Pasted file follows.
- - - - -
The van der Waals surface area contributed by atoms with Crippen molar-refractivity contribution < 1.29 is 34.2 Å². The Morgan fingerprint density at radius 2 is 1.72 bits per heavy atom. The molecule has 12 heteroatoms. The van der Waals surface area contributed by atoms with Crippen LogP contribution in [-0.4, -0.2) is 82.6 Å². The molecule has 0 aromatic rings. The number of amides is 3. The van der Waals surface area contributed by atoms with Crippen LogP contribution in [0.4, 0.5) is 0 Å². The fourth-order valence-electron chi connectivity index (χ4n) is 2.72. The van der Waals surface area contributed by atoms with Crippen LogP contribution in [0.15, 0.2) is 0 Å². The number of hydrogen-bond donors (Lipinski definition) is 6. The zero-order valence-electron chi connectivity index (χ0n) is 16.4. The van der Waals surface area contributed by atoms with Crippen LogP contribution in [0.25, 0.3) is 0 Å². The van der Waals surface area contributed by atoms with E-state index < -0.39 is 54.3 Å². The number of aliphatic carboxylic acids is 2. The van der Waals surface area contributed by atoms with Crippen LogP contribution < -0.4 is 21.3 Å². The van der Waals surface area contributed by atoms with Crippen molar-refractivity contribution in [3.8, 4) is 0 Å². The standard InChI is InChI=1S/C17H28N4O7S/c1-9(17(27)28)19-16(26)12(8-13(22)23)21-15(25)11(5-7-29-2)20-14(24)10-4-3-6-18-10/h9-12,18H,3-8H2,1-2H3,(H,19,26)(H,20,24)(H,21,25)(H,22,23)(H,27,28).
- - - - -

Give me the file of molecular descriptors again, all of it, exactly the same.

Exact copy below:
The van der Waals surface area contributed by atoms with Crippen molar-refractivity contribution < 1.29 is 34.2 Å². The Morgan fingerprint density at radius 2 is 1.72 bits per heavy atom. The molecule has 12 heteroatoms. The van der Waals surface area contributed by atoms with Crippen LogP contribution in [-0.4, -0.2) is 82.6 Å². The molecule has 0 aromatic rings. The number of amides is 3. The van der Waals surface area contributed by atoms with Crippen LogP contribution in [0.4, 0.5) is 0 Å². The fourth-order valence-electron chi connectivity index (χ4n) is 2.72. The van der Waals surface area contributed by atoms with Crippen LogP contribution in [0.15, 0.2) is 0 Å². The number of hydrogen-bond donors (Lipinski definition) is 6. The zero-order valence-electron chi connectivity index (χ0n) is 16.4. The van der Waals surface area contributed by atoms with Crippen LogP contribution in [0.25, 0.3) is 0 Å². The van der Waals surface area contributed by atoms with E-state index < -0.39 is 54.3 Å². The number of aliphatic carboxylic acids is 2. The van der Waals surface area contributed by atoms with Crippen LogP contribution < -0.4 is 21.3 Å². The van der Waals surface area contributed by atoms with Crippen molar-refractivity contribution in [3.8, 4) is 0 Å². The standard InChI is InChI=1S/C17H28N4O7S/c1-9(17(27)28)19-16(26)12(8-13(22)23)21-15(25)11(5-7-29-2)20-14(24)10-4-3-6-18-10/h9-12,18H,3-8H2,1-2H3,(H,19,26)(H,20,24)(H,21,25)(H,22,23)(H,27,28).